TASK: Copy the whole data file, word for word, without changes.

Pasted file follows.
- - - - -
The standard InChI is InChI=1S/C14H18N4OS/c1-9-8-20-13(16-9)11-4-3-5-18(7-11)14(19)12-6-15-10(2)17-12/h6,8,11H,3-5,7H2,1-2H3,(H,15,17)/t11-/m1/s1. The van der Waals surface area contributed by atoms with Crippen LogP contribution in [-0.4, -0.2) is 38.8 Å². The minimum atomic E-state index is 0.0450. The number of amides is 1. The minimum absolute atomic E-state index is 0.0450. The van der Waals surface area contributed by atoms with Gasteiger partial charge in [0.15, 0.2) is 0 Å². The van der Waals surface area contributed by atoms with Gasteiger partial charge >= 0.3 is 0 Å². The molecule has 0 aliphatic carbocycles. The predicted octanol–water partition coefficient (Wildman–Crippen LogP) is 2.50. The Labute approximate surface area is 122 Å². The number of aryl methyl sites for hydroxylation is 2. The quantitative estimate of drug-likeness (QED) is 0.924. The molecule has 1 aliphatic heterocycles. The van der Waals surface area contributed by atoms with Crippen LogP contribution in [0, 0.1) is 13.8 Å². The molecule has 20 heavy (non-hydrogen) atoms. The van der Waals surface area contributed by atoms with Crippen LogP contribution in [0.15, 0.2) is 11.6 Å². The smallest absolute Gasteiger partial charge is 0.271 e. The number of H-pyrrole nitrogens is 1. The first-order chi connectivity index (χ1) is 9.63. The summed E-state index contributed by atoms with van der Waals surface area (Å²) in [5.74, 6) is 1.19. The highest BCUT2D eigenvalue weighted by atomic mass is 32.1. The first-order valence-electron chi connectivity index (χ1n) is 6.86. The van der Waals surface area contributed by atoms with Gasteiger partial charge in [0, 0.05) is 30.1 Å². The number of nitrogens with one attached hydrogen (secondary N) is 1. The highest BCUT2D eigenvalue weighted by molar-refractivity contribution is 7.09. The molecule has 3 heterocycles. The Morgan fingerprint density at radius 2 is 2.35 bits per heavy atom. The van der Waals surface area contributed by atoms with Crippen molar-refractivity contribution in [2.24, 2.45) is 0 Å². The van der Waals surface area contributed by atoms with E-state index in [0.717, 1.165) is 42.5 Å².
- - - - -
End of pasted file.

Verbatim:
The standard InChI is InChI=1S/C14H18N4OS/c1-9-8-20-13(16-9)11-4-3-5-18(7-11)14(19)12-6-15-10(2)17-12/h6,8,11H,3-5,7H2,1-2H3,(H,15,17)/t11-/m1/s1. The van der Waals surface area contributed by atoms with Crippen LogP contribution in [-0.4, -0.2) is 38.8 Å². The minimum atomic E-state index is 0.0450. The number of amides is 1. The minimum absolute atomic E-state index is 0.0450. The van der Waals surface area contributed by atoms with Gasteiger partial charge in [0.15, 0.2) is 0 Å². The van der Waals surface area contributed by atoms with Gasteiger partial charge >= 0.3 is 0 Å². The molecule has 0 aliphatic carbocycles. The predicted octanol–water partition coefficient (Wildman–Crippen LogP) is 2.50. The Labute approximate surface area is 122 Å². The number of aryl methyl sites for hydroxylation is 2. The quantitative estimate of drug-likeness (QED) is 0.924. The molecule has 1 aliphatic heterocycles. The van der Waals surface area contributed by atoms with Crippen LogP contribution in [0, 0.1) is 13.8 Å². The molecule has 20 heavy (non-hydrogen) atoms. The van der Waals surface area contributed by atoms with Crippen LogP contribution in [0.15, 0.2) is 11.6 Å². The smallest absolute Gasteiger partial charge is 0.271 e. The number of H-pyrrole nitrogens is 1. The first-order chi connectivity index (χ1) is 9.63. The summed E-state index contributed by atoms with van der Waals surface area (Å²) in [5.74, 6) is 1.19. The highest BCUT2D eigenvalue weighted by atomic mass is 32.1. The first-order valence-electron chi connectivity index (χ1n) is 6.86. The van der Waals surface area contributed by atoms with Gasteiger partial charge in [0, 0.05) is 30.1 Å². The number of nitrogens with one attached hydrogen (secondary N) is 1. The highest BCUT2D eigenvalue weighted by molar-refractivity contribution is 7.09. The molecule has 3 heterocycles. The Morgan fingerprint density at radius 2 is 2.35 bits per heavy atom. The van der Waals surface area contributed by atoms with Crippen molar-refractivity contribution in [2.24, 2.45) is 0 Å². The van der Waals surface area contributed by atoms with E-state index in [0.717, 1.165) is 42.5 Å².